A well written piece for building skyscrapers. For that, I won't even comment on your sig ChgoLvre83.
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  #46  
Old Posted Jun 18, 2005, 1:33 PM
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^you just did.
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  #47  
Old Posted Jun 18, 2005, 5:07 PM
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^Great article.
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  #48  
Old Posted Jun 19, 2005, 1:28 AM
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What a cool article!!
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  #49  
Old Posted Jun 19, 2005, 3:28 PM
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"The city's skyline is the city's biggest asset. It is a 20-mile-long billboard advertising the urban lifestyle".

Very well said!!!
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  #50  
Old Posted Jun 21, 2005, 11:45 AM
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From scb.com


Legacy Tower
Chicago, Illinois

Rising 72 stories above Michigan Avenue, The Legacy will contain 360 luxury condominium units and 460 parking spaces. In addition, the project will integrate 41,000 sf of classroom space for the School of the Art Institute of Chicago into the lower floors. The project will retain the historic facade of Jeweler’s Row on Wabash Avenue.

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  #51  
Old Posted Aug 9, 2005, 12:14 AM
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general question for any of the emporis guys. since this building will contain 41,000 sq. ft. of classroom space for the school of the art institute in the lower floors, is that a significant enough amount to list it as a mixed-use tower?
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  #52  
Old Posted Aug 9, 2005, 1:22 AM
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Quote:
Originally Posted by Steely Dan
general question for any of the emporis guys. since this building will contain 41,000 sq. ft. of classroom space for the school of the art institute in the lower floors, is that a significant enough amount to list it as a mixed-use tower?
I think that it probably should be. Not only will the School of The Art Institute have classroom space there, but The University Club will also have squash courts and lockerrooms in the tower.
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  #53  
Old Posted Aug 9, 2005, 4:11 AM
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Any idea when they're going to start marketing units for this beauty?
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  #54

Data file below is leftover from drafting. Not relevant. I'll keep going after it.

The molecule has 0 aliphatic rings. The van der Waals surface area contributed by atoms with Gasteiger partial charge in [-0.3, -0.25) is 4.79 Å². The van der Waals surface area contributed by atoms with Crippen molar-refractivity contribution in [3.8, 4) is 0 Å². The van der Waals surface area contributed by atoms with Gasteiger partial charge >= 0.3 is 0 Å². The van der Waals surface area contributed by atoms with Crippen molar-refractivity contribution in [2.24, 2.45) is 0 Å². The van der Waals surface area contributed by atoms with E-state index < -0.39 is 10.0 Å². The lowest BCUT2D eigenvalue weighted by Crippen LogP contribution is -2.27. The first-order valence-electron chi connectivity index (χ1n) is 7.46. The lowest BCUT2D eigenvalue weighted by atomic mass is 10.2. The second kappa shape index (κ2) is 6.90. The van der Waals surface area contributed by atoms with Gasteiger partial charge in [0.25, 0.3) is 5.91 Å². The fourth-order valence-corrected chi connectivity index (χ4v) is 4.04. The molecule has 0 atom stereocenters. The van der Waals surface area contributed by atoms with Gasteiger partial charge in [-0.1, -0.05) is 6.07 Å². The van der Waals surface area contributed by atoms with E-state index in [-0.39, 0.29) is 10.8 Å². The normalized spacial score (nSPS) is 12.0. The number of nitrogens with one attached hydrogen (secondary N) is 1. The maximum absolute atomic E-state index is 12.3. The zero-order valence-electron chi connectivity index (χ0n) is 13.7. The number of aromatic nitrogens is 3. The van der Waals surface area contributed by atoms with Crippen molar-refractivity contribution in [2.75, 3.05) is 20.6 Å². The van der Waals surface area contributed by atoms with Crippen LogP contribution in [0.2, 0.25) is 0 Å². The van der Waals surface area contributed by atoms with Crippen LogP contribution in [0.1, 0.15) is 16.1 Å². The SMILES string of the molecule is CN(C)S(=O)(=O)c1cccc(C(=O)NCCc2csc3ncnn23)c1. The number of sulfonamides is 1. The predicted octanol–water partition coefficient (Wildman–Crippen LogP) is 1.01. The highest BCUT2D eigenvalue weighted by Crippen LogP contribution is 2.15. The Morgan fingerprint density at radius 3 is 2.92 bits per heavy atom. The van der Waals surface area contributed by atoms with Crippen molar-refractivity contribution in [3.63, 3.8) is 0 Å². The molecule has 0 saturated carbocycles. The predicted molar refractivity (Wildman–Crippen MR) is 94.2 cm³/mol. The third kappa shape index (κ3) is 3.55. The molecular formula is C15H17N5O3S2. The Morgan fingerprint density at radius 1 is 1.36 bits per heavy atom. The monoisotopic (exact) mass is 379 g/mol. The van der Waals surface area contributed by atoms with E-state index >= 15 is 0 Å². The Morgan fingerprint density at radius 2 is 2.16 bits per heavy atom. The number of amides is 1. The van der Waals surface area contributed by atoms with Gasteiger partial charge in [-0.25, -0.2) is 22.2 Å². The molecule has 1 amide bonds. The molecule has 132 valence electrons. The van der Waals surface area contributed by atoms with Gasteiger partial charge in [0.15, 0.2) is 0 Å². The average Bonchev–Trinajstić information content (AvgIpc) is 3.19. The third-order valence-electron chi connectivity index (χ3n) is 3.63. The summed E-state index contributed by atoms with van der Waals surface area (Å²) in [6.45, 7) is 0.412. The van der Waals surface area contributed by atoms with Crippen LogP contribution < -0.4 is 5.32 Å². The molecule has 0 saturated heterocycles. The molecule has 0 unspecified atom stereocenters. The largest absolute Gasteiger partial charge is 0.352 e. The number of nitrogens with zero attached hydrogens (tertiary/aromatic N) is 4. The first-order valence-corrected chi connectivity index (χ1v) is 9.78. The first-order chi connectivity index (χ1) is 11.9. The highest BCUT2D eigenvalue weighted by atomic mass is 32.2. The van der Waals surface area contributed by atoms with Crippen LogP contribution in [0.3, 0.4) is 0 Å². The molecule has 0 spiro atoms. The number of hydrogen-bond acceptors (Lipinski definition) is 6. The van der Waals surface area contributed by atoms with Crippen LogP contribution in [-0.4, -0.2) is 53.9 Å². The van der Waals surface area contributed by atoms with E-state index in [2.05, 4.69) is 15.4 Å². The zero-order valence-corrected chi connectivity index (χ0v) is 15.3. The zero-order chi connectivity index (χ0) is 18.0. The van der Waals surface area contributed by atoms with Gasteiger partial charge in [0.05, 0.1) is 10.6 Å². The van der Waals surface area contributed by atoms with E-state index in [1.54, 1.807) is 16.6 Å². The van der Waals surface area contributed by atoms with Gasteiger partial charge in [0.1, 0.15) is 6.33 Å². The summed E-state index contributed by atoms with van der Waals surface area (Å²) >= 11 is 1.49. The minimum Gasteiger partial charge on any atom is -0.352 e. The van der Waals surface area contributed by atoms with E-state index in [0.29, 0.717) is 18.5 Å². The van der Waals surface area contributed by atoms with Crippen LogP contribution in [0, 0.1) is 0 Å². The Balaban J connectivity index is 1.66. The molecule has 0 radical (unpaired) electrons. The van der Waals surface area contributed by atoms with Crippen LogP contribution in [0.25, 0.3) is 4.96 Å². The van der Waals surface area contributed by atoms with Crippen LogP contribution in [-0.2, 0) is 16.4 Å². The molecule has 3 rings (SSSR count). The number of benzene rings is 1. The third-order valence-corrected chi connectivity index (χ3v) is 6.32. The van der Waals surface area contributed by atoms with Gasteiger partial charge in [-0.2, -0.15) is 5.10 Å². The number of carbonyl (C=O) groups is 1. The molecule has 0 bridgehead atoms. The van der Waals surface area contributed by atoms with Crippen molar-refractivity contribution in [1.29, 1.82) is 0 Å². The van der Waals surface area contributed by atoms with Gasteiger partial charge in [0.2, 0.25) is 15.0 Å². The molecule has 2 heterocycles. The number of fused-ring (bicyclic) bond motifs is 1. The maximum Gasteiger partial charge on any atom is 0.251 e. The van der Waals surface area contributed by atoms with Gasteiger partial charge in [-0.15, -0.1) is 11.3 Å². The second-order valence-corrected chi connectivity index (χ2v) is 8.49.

Old Posted Aug 11, 2005, 6:11 AM
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^It's been mentioned that Mesa development will begin Marketing in Janaury.
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  #55  
Old Posted Aug 11, 2005, 8:41 AM
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Quote:
Originally Posted by Steely Dan
general question for any of the emporis guys. since this building will contain 41,000 sq. ft. of classroom space for the school of the art institute in the lower floors, is that a significant enough amount to list it as a mixed-use tower?
Generally, if another usage occupies at least 10% of the amount of floors, then we consider the building as mixed-use. So 7 floors of educational use would qualify the building as mixed-use.
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  #56  
Old Posted Aug 12, 2005, 3:01 AM
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What's the current timeline on this one?
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  #57  
Old Posted Aug 12, 2005, 8:01 AM
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a slender beauty , a great addition for the skyline
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  #58  
Old Posted Aug 12, 2005, 1:56 PM
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Quote:
Originally Posted by Chi-town
What's the current timeline on this one?
i believe marketing is slated to begin in spring of '06, so this beauty is still a ways off.
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  #59  
Old Posted Aug 12, 2005, 9:12 PM
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Quote:
Originally Posted by Steely Dan
Quote:
Originally Posted by Chi-town
What's the current timeline on this one?
i believe marketing is slated to begin in spring of '06, so this beauty is still a ways off.
Just in time for the real-estate crash
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  #60  
Old Posted Aug 12, 2005, 9:24 PM
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^Good. . . maybe I'll be able to afford something after that. . .